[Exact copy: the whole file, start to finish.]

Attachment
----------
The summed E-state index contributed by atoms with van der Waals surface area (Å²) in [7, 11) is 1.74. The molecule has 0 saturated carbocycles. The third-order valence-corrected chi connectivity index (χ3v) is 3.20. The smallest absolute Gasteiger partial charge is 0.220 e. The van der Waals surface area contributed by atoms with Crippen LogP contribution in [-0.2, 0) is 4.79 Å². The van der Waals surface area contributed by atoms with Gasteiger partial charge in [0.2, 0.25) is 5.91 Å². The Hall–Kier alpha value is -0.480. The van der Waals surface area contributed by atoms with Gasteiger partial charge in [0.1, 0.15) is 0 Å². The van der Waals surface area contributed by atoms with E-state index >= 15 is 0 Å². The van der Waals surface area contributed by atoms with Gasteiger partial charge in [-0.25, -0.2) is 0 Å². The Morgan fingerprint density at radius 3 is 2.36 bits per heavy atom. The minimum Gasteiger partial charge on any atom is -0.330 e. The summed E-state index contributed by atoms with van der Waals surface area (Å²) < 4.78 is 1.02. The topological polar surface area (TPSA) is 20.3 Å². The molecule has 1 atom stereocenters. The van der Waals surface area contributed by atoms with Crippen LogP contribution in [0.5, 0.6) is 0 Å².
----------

The summed E-state index contributed by atoms with van der Waals surface area (Å²) in [7, 11) is 1.74. The molecule has 0 saturated carbocycles. The third-order valence-corrected chi connectivity index (χ3v) is 3.20. The smallest absolute Gasteiger partial charge is 0.220 e. The van der Waals surface area contributed by atoms with Crippen LogP contribution in [-0.2, 0) is 4.79 Å². The van der Waals surface area contributed by atoms with Gasteiger partial charge in [0.2, 0.25) is 5.91 Å². The Hall–Kier alpha value is -0.480. The van der Waals surface area contributed by atoms with Gasteiger partial charge in [0.1, 0.15) is 0 Å². The van der Waals surface area contributed by atoms with E-state index >= 15 is 0 Å². The van der Waals surface area contributed by atoms with Gasteiger partial charge in [-0.25, -0.2) is 0 Å². The Morgan fingerprint density at radius 3 is 2.36 bits per heavy atom. The minimum Gasteiger partial charge on any atom is -0.330 e. The summed E-state index contributed by atoms with van der Waals surface area (Å²) < 4.78 is 1.02. The topological polar surface area (TPSA) is 20.3 Å². The molecule has 1 atom stereocenters. The van der Waals surface area contributed by atoms with Crippen LogP contribution in [0.5, 0.6) is 0 Å².